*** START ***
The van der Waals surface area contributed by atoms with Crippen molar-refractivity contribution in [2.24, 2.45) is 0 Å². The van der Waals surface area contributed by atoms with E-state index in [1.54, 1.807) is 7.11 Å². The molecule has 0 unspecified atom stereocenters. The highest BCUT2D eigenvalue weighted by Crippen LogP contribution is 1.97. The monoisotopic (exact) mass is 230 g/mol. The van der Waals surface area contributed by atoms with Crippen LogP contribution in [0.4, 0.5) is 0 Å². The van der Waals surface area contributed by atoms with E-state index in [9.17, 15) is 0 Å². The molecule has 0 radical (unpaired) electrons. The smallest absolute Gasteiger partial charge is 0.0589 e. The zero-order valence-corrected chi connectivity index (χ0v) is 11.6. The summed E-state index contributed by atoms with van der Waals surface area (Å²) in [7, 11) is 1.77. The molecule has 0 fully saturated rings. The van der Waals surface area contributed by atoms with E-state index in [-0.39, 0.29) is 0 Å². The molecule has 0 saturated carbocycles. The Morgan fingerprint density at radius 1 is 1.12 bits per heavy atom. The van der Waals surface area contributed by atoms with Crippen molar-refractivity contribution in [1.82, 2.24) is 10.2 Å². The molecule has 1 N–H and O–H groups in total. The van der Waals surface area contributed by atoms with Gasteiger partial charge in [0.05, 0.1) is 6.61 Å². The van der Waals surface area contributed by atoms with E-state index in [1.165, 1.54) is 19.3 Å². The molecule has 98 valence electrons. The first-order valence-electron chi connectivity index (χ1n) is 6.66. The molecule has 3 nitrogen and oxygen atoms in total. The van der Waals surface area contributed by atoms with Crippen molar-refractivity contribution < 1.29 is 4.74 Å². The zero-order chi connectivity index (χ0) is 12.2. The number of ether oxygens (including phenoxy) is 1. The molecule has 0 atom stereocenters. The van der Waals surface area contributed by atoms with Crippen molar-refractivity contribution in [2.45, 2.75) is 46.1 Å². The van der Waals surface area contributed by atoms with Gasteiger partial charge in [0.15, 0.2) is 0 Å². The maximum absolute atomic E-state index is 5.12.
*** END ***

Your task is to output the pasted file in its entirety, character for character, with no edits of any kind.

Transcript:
The van der Waals surface area contributed by atoms with Crippen molar-refractivity contribution in [2.24, 2.45) is 0 Å². The van der Waals surface area contributed by atoms with E-state index in [1.54, 1.807) is 7.11 Å². The molecule has 0 unspecified atom stereocenters. The highest BCUT2D eigenvalue weighted by Crippen LogP contribution is 1.97. The monoisotopic (exact) mass is 230 g/mol. The van der Waals surface area contributed by atoms with Crippen LogP contribution in [0.4, 0.5) is 0 Å². The van der Waals surface area contributed by atoms with E-state index in [9.17, 15) is 0 Å². The molecule has 0 radical (unpaired) electrons. The smallest absolute Gasteiger partial charge is 0.0589 e. The zero-order valence-corrected chi connectivity index (χ0v) is 11.6. The summed E-state index contributed by atoms with van der Waals surface area (Å²) in [7, 11) is 1.77. The molecule has 0 fully saturated rings. The van der Waals surface area contributed by atoms with E-state index in [-0.39, 0.29) is 0 Å². The molecule has 0 saturated carbocycles. The Morgan fingerprint density at radius 1 is 1.12 bits per heavy atom. The van der Waals surface area contributed by atoms with Crippen molar-refractivity contribution in [1.82, 2.24) is 10.2 Å². The molecule has 1 N–H and O–H groups in total. The van der Waals surface area contributed by atoms with Gasteiger partial charge in [0.05, 0.1) is 6.61 Å². The van der Waals surface area contributed by atoms with E-state index in [1.165, 1.54) is 19.3 Å². The molecule has 98 valence electrons. The first-order valence-electron chi connectivity index (χ1n) is 6.66. The molecule has 3 nitrogen and oxygen atoms in total. The van der Waals surface area contributed by atoms with Crippen molar-refractivity contribution < 1.29 is 4.74 Å². The zero-order chi connectivity index (χ0) is 12.2. The number of ether oxygens (including phenoxy) is 1. The molecule has 0 atom stereocenters. The van der Waals surface area contributed by atoms with Crippen molar-refractivity contribution in [2.45, 2.75) is 46.1 Å². The van der Waals surface area contributed by atoms with Gasteiger partial charge in [0.15, 0.2) is 0 Å². The maximum absolute atomic E-state index is 5.12.